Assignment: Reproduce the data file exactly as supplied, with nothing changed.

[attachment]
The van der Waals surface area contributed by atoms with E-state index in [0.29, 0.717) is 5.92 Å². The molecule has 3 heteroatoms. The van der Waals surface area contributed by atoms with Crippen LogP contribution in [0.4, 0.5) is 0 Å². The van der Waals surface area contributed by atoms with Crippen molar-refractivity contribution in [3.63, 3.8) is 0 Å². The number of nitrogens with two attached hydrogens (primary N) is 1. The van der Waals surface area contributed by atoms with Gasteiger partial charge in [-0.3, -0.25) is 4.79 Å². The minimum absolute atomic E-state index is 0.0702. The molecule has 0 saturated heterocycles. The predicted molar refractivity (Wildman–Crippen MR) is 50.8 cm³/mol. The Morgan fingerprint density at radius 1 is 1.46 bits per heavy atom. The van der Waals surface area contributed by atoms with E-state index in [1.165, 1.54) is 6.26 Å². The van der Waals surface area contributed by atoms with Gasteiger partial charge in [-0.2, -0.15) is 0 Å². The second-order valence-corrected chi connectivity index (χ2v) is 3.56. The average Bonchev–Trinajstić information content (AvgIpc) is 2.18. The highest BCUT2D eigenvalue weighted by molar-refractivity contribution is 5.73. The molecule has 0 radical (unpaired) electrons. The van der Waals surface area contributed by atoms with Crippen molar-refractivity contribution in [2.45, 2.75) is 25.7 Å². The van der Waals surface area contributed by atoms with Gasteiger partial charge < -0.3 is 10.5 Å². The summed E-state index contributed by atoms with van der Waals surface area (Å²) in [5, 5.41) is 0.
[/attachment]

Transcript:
The van der Waals surface area contributed by atoms with E-state index in [0.29, 0.717) is 5.92 Å². The molecule has 3 heteroatoms. The van der Waals surface area contributed by atoms with Crippen LogP contribution in [0.4, 0.5) is 0 Å². The van der Waals surface area contributed by atoms with Crippen molar-refractivity contribution in [3.63, 3.8) is 0 Å². The number of nitrogens with two attached hydrogens (primary N) is 1. The van der Waals surface area contributed by atoms with Gasteiger partial charge in [-0.3, -0.25) is 4.79 Å². The minimum absolute atomic E-state index is 0.0702. The molecule has 0 saturated heterocycles. The predicted molar refractivity (Wildman–Crippen MR) is 50.8 cm³/mol. The Morgan fingerprint density at radius 1 is 1.46 bits per heavy atom. The van der Waals surface area contributed by atoms with E-state index in [1.165, 1.54) is 6.26 Å². The van der Waals surface area contributed by atoms with Gasteiger partial charge in [-0.2, -0.15) is 0 Å². The second-order valence-corrected chi connectivity index (χ2v) is 3.56. The average Bonchev–Trinajstić information content (AvgIpc) is 2.18. The highest BCUT2D eigenvalue weighted by molar-refractivity contribution is 5.73. The molecule has 0 radical (unpaired) electrons. The van der Waals surface area contributed by atoms with Crippen molar-refractivity contribution in [2.45, 2.75) is 25.7 Å². The van der Waals surface area contributed by atoms with Gasteiger partial charge < -0.3 is 10.5 Å². The summed E-state index contributed by atoms with van der Waals surface area (Å²) in [5, 5.41) is 0.